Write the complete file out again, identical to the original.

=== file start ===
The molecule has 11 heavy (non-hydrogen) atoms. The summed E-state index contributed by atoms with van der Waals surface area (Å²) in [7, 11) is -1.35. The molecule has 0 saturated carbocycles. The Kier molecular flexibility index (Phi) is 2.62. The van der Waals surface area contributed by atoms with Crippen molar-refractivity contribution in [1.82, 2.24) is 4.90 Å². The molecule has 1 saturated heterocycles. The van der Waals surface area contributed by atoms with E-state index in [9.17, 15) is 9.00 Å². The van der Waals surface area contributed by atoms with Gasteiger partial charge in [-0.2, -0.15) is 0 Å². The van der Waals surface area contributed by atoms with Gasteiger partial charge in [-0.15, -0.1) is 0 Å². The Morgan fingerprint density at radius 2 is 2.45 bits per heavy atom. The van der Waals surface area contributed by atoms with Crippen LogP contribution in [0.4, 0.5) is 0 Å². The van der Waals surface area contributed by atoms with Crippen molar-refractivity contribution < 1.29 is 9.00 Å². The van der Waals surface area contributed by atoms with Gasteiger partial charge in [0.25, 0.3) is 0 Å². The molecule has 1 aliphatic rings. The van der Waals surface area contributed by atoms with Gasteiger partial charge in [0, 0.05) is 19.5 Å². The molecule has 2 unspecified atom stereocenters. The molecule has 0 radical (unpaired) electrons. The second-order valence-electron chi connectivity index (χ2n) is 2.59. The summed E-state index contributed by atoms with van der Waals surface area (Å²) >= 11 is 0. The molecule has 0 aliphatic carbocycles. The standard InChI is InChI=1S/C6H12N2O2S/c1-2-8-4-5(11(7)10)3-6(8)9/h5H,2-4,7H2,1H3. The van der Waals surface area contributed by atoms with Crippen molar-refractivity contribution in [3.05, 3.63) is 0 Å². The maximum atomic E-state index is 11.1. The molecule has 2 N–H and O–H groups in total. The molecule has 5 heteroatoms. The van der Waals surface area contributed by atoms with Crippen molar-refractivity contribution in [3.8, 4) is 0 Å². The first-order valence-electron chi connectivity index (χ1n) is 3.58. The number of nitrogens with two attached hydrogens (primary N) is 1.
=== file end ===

The molecule has 11 heavy (non-hydrogen) atoms. The summed E-state index contributed by atoms with van der Waals surface area (Å²) in [7, 11) is -1.35. The molecule has 0 saturated carbocycles. The Kier molecular flexibility index (Phi) is 2.62. The van der Waals surface area contributed by atoms with Crippen molar-refractivity contribution in [1.82, 2.24) is 4.90 Å². The molecule has 1 saturated heterocycles. The van der Waals surface area contributed by atoms with E-state index in [9.17, 15) is 9.00 Å². The van der Waals surface area contributed by atoms with Gasteiger partial charge in [-0.2, -0.15) is 0 Å². The van der Waals surface area contributed by atoms with Gasteiger partial charge in [-0.15, -0.1) is 0 Å². The Morgan fingerprint density at radius 2 is 2.45 bits per heavy atom. The van der Waals surface area contributed by atoms with Crippen LogP contribution in [0.4, 0.5) is 0 Å². The van der Waals surface area contributed by atoms with Crippen molar-refractivity contribution < 1.29 is 9.00 Å². The van der Waals surface area contributed by atoms with Gasteiger partial charge in [0.25, 0.3) is 0 Å². The molecule has 1 aliphatic rings. The van der Waals surface area contributed by atoms with Gasteiger partial charge in [0, 0.05) is 19.5 Å². The molecule has 2 unspecified atom stereocenters. The molecule has 0 radical (unpaired) electrons. The second-order valence-electron chi connectivity index (χ2n) is 2.59. The summed E-state index contributed by atoms with van der Waals surface area (Å²) >= 11 is 0. The molecule has 0 aliphatic carbocycles. The standard InChI is InChI=1S/C6H12N2O2S/c1-2-8-4-5(11(7)10)3-6(8)9/h5H,2-4,7H2,1H3. The van der Waals surface area contributed by atoms with Crippen molar-refractivity contribution in [3.05, 3.63) is 0 Å². The maximum atomic E-state index is 11.1. The molecule has 2 N–H and O–H groups in total. The molecule has 5 heteroatoms. The van der Waals surface area contributed by atoms with Crippen molar-refractivity contribution in [3.8, 4) is 0 Å². The first-order valence-electron chi connectivity index (χ1n) is 3.58. The number of nitrogens with two attached hydrogens (primary N) is 1.